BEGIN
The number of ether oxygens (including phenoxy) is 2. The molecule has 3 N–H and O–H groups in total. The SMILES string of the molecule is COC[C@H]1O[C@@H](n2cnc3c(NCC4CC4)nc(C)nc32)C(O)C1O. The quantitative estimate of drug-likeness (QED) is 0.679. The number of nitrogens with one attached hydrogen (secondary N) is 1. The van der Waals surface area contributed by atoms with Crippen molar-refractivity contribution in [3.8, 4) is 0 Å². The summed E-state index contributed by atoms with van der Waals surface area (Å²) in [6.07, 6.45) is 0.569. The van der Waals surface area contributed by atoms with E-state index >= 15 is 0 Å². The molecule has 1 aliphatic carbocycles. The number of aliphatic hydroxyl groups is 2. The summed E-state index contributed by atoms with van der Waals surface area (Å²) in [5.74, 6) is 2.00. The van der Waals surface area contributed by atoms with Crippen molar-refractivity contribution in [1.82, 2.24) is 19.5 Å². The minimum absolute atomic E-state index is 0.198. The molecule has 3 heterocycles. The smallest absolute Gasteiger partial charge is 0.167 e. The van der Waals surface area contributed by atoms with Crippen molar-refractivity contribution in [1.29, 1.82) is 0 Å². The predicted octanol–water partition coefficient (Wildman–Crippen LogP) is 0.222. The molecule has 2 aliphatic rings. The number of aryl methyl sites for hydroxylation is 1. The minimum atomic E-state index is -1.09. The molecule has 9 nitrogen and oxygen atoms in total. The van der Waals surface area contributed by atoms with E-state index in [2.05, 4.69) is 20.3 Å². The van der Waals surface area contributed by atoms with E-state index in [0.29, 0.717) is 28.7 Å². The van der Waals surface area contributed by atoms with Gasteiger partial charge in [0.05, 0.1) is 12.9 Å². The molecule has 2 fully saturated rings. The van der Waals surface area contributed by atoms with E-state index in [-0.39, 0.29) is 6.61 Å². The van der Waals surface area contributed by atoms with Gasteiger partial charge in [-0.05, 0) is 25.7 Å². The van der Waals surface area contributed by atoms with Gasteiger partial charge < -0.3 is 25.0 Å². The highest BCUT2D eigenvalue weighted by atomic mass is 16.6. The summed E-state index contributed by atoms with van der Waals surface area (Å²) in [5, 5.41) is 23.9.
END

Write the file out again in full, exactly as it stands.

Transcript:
The number of ether oxygens (including phenoxy) is 2. The molecule has 3 N–H and O–H groups in total. The SMILES string of the molecule is COC[C@H]1O[C@@H](n2cnc3c(NCC4CC4)nc(C)nc32)C(O)C1O. The quantitative estimate of drug-likeness (QED) is 0.679. The number of nitrogens with one attached hydrogen (secondary N) is 1. The van der Waals surface area contributed by atoms with Crippen molar-refractivity contribution in [3.8, 4) is 0 Å². The summed E-state index contributed by atoms with van der Waals surface area (Å²) in [6.07, 6.45) is 0.569. The van der Waals surface area contributed by atoms with E-state index >= 15 is 0 Å². The molecule has 1 aliphatic carbocycles. The number of aliphatic hydroxyl groups is 2. The summed E-state index contributed by atoms with van der Waals surface area (Å²) in [5.74, 6) is 2.00. The van der Waals surface area contributed by atoms with Crippen molar-refractivity contribution in [1.82, 2.24) is 19.5 Å². The minimum absolute atomic E-state index is 0.198. The molecule has 3 heterocycles. The smallest absolute Gasteiger partial charge is 0.167 e. The van der Waals surface area contributed by atoms with Crippen molar-refractivity contribution in [1.29, 1.82) is 0 Å². The predicted octanol–water partition coefficient (Wildman–Crippen LogP) is 0.222. The molecule has 2 aliphatic rings. The number of aryl methyl sites for hydroxylation is 1. The minimum atomic E-state index is -1.09. The molecule has 9 nitrogen and oxygen atoms in total. The van der Waals surface area contributed by atoms with E-state index in [2.05, 4.69) is 20.3 Å². The van der Waals surface area contributed by atoms with E-state index in [0.29, 0.717) is 28.7 Å². The van der Waals surface area contributed by atoms with Gasteiger partial charge in [0.05, 0.1) is 12.9 Å². The molecule has 2 fully saturated rings. The van der Waals surface area contributed by atoms with E-state index in [-0.39, 0.29) is 6.61 Å². The van der Waals surface area contributed by atoms with Gasteiger partial charge in [-0.05, 0) is 25.7 Å². The van der Waals surface area contributed by atoms with Gasteiger partial charge < -0.3 is 25.0 Å². The highest BCUT2D eigenvalue weighted by atomic mass is 16.6. The summed E-state index contributed by atoms with van der Waals surface area (Å²) in [5, 5.41) is 23.9.